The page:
Often one of the first things we learn about God as children is that He is everywhere. In children's catechisms, we have question and answer pairs like, "Where is God? God is everywhere." But what exactly does this mean? If you tell a child God is everywhere, you are not particularly likely to get a look of understanding. Instead, there's a good chance they'll ask you something like, "Why can't we see Him?" You might normally have an easy enough answer to a question like that, of course. But what about when an older, more astute child asks about whether God is in Hell? Or what it means that God was present in the Tabernacle, or in Jesus, if He is everywhere? To understand this better, it helps to go back to what God's presence is, and what forms and meanings it can take.
There are lots of ways to say that something is "present." If I am standing in the room with you, I am at least physically present. On the other hand, if I am there but ignoring you, there is still mental or emotional sense in which I'm not present. I can be present by virtual means over Zoom, a king can be present through a messenger he sends, a blacksmith has sort of presence in the hammer, the anvil, and the object he is forging all at once, and an artist is present in the his masterpiece.
When we think about God as "omnipresent," present everywhere and in all things, we should think about these last two kinds of presence especially. St. Thomas Aquinas said it this way: "God exists in all things…in the way an agent is present in that which it acts on. For every agent must be conjoined to that which it directly acts on, and it must touch that thing by its power." So God is everywhere and in everything especially because He is the cause of it all. He is the one who makes them exist, since He Himself is the beginning and the end, the ground and the source, the origin and the effectuator, of everything which exists, great or small, visible or invisible. Existence itself is gift from God; everything exists by sharing, in its own finite way, God's own existence.
There are several analogies we can try to use here. God's presence in every single thing could be compared to the sun's presence to the earth, to the presence of the blacksmith in the blade as he hammers it out, to the presence of a mighty king in a foreign land as his army conquers. For everything everything that is, is, and existing at all is a powerful effect of God, which He causes in everything at every moment.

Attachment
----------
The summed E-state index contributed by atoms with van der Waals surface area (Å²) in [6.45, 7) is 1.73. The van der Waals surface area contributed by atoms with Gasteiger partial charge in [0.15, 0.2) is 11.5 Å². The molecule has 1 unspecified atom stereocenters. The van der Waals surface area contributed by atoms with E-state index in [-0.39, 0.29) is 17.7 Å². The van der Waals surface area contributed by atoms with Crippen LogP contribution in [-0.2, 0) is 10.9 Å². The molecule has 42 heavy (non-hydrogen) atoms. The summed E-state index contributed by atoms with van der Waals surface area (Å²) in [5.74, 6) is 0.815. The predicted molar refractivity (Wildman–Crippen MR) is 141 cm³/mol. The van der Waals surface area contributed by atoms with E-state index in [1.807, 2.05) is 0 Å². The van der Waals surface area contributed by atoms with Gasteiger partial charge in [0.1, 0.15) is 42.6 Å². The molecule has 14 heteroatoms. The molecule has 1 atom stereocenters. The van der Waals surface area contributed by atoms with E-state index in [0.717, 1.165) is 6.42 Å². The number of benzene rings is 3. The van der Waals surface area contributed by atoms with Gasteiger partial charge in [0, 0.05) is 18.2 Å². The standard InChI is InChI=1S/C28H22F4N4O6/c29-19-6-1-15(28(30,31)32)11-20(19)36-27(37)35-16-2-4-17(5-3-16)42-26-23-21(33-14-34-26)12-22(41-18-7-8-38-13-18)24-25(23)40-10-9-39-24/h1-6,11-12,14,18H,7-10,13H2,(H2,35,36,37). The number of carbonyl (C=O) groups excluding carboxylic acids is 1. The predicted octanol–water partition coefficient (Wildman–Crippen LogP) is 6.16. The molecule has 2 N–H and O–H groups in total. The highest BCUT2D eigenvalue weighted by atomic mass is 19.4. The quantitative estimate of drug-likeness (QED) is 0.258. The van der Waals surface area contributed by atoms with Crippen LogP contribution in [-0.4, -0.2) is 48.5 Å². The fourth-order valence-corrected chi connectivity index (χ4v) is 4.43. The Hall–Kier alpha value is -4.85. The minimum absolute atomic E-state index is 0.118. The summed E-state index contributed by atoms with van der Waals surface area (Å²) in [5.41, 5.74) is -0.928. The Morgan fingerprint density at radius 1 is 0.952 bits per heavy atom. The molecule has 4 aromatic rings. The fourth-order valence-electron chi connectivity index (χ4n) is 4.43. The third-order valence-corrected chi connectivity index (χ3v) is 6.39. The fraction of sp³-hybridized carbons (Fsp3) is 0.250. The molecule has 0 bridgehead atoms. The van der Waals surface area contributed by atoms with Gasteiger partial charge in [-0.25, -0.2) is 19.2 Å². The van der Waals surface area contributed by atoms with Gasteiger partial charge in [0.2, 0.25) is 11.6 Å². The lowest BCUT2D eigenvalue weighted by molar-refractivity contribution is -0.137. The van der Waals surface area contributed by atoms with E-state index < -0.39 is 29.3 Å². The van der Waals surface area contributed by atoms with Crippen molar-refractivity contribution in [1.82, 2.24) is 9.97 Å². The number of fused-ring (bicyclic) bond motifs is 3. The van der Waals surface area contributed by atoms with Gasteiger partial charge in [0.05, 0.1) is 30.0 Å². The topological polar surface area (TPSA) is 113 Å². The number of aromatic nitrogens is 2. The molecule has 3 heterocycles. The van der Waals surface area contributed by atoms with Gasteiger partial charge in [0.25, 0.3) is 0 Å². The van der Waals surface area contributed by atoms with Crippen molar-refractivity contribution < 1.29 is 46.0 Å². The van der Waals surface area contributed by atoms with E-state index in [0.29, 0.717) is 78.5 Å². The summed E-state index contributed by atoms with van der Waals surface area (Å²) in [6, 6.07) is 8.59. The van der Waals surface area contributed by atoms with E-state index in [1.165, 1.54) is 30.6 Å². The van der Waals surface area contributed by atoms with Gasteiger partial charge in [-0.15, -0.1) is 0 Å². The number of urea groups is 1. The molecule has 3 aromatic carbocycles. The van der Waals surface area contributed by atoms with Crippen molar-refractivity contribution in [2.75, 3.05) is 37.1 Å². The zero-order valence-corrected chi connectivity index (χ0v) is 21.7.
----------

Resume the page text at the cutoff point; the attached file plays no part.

There are other ways to talk about God being present as well. God is specially present as the object of our knowledge and affection if we know and love Him, a kind of presence that has its own special effects. God is present in us, too, by the indwelling of the Holy Spirit, providing a grace beyond the ordinary gift of existence.
So what of the clever questions? Does God's presence go all the way down into Hell? Is God present even in evil things? Yes, in a sense. The power that makes everything, even the worst of things, exist at all is indeed God's own activity, and thus flows from His own presence, but He is not present in their evilness, in their suffering, or in their deformities themselves as such. An evil man exists as a man, and God is in Him to that extent. But the evil in an evil man is precisely where God is not.
Then there are the special good cases of the pilar that followed the Israelites, the Ark of the Covenant, the Tabernacle, the Angel of the Lord, the visions of God, and ultimately the Incarnation. These all manifest God's presence in their own ways, going beyond God's omnipresence into a variety of His special modes. That God can have so many kinds of presence shouldn't suprise us. If one man can be present as the CEO whose hand is in all that his company does, physically present in a certain room, mentally present to a client by email, emotionally present with his children when he goes home, and initmately present on several levels with his wife when he retires to bed, we can also understand that God produces all kinds of effects to all different degrees that reveal Himself, display His power, and draw people to know and desire Him. And this last bit, that people would know and desire Him, is precisely why He creates us and gives us the gift of His presence in the first place.